Do you often hear from your trainer, nutritionist or health-conscious friends that you should avoid grain-fed meat and switch to organic grass-fed meat? Do you think it’s all just an expensive fad and don’t really care whether the cow you are having for dinner was fed grass or grains as long as it’s cooked the way you like it? As a devoted meat lover, I didn’t used to care either and ate any meat, any time… until I did my research and found some interesting facts from credible scientific sources. Let me share my findings…
Factory-farmed meat is toxic being full of chemicals, hormones, antibiotics and pesticides. Hormones and antibiotics are given to animals to promote growth and prevent disease and chemicals and pesticides are contained in the grains given to the animals to fatten them up.
Factory-farmed animals are fed grains to fatten them. The meat from grain-fed animals has unnaturally high omega-6 fatty acid levels and extremely low omega-3 fatty acid levels. The meat from wild game and pasture-fed animals has significant quantities of omega-3 fatty acids and other nutrients, it’s readily satisfying and far more filling than same amounts of grain-fed meat (you will need less to feel full).
Grass-fed beef is higher in B-vitamins, beta-carotene (look for yellow fat), vitamin E, vitamin K, and trace minerals like magnesium, calcium, and selenium. Studies show grass feeding results in higher levels of conjugated linoleic acid (CLA) which can prevent cancer, and improves body composition and the development of lean muscle mass. Studies also typically show lower total levels of saturated, monounsaturated, and polyunsaturated fats in grass-fed cows, which means lower risk of clogged arteries.
Industrial farms raise so many animals and produce so much manure that the excess often contaminates the earth. The excess of manure can infect wells and other areas with E. coli and other dangerous chemicals. Organic farms raise less livestock and produce just enough manure to rejuvenate and fertilize the soil. Also, because organic animals are fed organic diets, their manure is pure and free from any toxins.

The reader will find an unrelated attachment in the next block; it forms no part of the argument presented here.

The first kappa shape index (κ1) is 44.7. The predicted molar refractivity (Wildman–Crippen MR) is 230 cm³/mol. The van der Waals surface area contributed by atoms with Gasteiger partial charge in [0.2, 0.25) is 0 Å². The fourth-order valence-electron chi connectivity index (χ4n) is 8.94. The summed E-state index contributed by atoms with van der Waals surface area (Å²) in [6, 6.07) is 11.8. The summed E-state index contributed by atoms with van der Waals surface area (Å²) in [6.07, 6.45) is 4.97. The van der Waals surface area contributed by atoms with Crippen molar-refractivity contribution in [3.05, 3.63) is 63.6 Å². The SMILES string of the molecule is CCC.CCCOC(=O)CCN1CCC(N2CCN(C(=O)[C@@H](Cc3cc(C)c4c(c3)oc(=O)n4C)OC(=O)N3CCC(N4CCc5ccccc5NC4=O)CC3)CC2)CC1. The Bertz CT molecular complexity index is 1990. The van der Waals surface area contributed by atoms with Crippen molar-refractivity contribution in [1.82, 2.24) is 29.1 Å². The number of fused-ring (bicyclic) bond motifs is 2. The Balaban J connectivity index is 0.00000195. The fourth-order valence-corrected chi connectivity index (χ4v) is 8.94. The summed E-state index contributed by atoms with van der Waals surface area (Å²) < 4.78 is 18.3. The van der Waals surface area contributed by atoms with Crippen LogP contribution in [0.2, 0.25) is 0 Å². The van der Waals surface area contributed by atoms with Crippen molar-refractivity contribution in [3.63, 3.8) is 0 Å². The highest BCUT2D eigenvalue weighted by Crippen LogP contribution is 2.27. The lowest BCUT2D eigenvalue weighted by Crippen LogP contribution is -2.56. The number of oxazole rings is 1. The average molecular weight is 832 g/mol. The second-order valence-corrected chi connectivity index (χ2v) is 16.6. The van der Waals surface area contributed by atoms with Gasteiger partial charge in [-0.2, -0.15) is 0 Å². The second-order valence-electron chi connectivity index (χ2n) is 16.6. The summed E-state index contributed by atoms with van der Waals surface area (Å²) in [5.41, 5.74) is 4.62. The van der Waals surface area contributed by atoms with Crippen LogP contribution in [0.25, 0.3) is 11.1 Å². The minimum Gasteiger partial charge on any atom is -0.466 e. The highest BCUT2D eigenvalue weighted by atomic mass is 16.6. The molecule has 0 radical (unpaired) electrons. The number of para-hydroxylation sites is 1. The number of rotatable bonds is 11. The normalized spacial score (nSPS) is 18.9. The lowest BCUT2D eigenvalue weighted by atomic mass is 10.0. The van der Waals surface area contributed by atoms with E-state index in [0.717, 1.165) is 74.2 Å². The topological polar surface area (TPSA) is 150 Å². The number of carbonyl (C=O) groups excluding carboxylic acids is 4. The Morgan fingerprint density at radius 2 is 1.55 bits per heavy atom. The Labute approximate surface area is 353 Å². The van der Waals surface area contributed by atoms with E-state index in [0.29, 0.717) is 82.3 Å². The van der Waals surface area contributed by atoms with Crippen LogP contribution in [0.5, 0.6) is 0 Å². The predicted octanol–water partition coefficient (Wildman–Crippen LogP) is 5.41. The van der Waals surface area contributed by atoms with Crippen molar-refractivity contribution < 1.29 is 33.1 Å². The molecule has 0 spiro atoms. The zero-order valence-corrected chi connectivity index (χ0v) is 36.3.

What’s all the fuss about omega-3 and omega-6 fatty acids?
Omega-3 essential fatty acids are probably the most deficient nutrients in the modern Western diet. They are essential, which means that they can’t be manufactured by the body and must be supplied by the diet. These essential fatty acids in a form of ALA are contained in the cells of plankton, green and leafy plants such as grass and other sources such as walnuts and flaxseeds. When animals eat grass, the ALA is converted via enzymatic processes into its derivative forms: EPA and DHA. Omega-3 fatty acids (EPA/DHA) are required for production of hormones, facilitation of many processes in brain (cognitive and visual function, formation of neuroreceptors for neurotransmitters such as serotonin and dopamine) and formation of cellular membranes. Omega-3 fatty acid deficiency is contributing or causative factor in weight gain, depression, arthritis, heart disease, allergies, cravings for carbohydrates and sweet cravings, lowered immunity, fatigue, skin disorders and many other health issues.
Omega-6 fatty acids are abundant in grains, legumes and nuts. Although, we also need omega-6 fatty acids and balance of omega-3 and omega-6 fatty acids is required for optimal health, recent trends in agriculture such as food processing and production of grain-fed meat leads to excessive levels of omega-6 fatty acids. Excessively high levels of Omega-6 and significantly low levels of Omega 3 exacerbate inflammation in human body, which leads to various health issues such as chronic disease and autoimmune disorders. Wild game and exclusively grass fed and finished beef, lamb, venison and buffalo are superb sources of omega-3 fatty acid. It is important that the animals are grass fed and finished as it often happens that beef is grass fed but feedlot-finished on grains, corn and soybeans, eliminating virtually all omega-3 fatty acid content and containing highly imbalanced quantities of omega-6 fatty acids.